Aging Baby Boomers: A Bigger Impact On Election DayGene Koretz
Demographic trends may help translate economic woes into votes in the coming Presidential election. An issue of The Numbers News earlier this year noted that the "middle-aging of the baby boom implies that unemployment isn't for kids anymore." Back in the recession of 1982, only 26% of unemployed workers were 30 to 44. But this age group now comprises 40% of workers, and its share of the jobless last year moved up to a third.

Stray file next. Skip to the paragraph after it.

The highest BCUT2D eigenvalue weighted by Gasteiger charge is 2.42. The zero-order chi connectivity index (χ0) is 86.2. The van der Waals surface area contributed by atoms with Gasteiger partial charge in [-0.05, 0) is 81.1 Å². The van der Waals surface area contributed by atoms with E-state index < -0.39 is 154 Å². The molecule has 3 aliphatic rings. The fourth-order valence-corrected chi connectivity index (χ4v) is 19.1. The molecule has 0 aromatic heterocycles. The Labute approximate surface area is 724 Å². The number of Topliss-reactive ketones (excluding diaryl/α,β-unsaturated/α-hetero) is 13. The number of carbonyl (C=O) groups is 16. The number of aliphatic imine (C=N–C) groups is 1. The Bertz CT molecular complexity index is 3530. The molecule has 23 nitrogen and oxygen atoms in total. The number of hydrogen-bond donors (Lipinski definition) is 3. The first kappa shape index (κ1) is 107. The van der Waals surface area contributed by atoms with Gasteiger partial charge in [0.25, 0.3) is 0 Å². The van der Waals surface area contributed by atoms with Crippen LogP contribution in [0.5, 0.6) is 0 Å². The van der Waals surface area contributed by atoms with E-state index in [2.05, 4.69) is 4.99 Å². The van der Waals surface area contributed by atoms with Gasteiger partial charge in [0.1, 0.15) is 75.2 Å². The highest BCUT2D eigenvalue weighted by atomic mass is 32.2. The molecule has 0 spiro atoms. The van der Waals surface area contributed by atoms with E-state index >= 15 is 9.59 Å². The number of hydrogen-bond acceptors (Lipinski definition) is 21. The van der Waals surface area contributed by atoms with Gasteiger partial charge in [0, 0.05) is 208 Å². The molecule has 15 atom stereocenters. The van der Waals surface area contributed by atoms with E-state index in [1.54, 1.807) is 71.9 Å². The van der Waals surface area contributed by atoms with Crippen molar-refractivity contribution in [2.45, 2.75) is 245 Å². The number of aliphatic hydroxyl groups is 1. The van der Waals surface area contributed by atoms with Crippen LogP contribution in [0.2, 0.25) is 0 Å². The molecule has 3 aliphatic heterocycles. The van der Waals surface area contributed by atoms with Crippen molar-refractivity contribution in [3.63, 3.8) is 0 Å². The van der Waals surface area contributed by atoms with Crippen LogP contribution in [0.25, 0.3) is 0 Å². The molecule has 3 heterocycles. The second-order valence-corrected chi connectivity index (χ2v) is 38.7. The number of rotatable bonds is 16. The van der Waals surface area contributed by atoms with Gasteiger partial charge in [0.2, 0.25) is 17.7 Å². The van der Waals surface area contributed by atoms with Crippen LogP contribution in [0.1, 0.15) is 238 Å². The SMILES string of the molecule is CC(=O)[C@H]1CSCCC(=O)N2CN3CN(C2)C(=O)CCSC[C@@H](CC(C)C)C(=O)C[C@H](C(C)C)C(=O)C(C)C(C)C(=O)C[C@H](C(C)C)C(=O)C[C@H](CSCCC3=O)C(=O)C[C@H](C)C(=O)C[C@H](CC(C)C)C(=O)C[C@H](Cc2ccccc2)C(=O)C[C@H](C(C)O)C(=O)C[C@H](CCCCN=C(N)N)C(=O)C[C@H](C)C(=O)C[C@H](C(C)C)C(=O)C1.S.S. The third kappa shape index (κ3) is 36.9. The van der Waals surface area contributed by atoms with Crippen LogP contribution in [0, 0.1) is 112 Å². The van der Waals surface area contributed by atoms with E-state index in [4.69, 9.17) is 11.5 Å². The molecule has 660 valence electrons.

From the standpoint of the electorate, the significance of the aging trend of the population is that the percentage of people voting tends to rise as they age. In the last Presidential election, for example, voter turnout among persons 18 to 24 was reportedly 36%; for those 30 to 44, 58%; and for those 45 to 64, 68%. In short, more people are likely to register their satisfaction -- or dissatisfaction -- with their economic situations than ever before.